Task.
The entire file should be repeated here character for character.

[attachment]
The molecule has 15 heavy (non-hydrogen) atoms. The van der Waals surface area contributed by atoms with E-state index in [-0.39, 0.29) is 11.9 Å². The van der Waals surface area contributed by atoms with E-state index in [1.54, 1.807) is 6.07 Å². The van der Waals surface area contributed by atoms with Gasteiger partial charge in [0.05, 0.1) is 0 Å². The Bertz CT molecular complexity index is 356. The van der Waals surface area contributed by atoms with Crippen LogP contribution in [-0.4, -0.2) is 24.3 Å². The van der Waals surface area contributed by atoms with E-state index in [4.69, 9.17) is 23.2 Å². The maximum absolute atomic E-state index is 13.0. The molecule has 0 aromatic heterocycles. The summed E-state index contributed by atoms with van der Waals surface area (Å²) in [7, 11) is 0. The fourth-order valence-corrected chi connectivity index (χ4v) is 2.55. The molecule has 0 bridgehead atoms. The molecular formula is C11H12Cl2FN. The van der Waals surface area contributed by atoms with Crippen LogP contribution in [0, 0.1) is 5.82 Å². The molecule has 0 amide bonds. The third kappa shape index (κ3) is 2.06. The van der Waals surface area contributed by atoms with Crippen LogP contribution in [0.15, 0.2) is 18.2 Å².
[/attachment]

The molecule has 15 heavy (non-hydrogen) atoms. The van der Waals surface area contributed by atoms with E-state index in [-0.39, 0.29) is 11.9 Å². The van der Waals surface area contributed by atoms with E-state index in [1.54, 1.807) is 6.07 Å². The van der Waals surface area contributed by atoms with Gasteiger partial charge in [0.05, 0.1) is 0 Å². The Bertz CT molecular complexity index is 356. The van der Waals surface area contributed by atoms with Crippen LogP contribution in [-0.4, -0.2) is 24.3 Å². The van der Waals surface area contributed by atoms with E-state index in [4.69, 9.17) is 23.2 Å². The maximum absolute atomic E-state index is 13.0. The molecule has 0 aromatic heterocycles. The summed E-state index contributed by atoms with van der Waals surface area (Å²) in [7, 11) is 0. The fourth-order valence-corrected chi connectivity index (χ4v) is 2.55. The molecule has 0 bridgehead atoms. The molecular formula is C11H12Cl2FN. The van der Waals surface area contributed by atoms with Crippen LogP contribution in [0, 0.1) is 5.82 Å². The molecule has 0 amide bonds. The third kappa shape index (κ3) is 2.06. The van der Waals surface area contributed by atoms with Crippen LogP contribution in [0.15, 0.2) is 18.2 Å².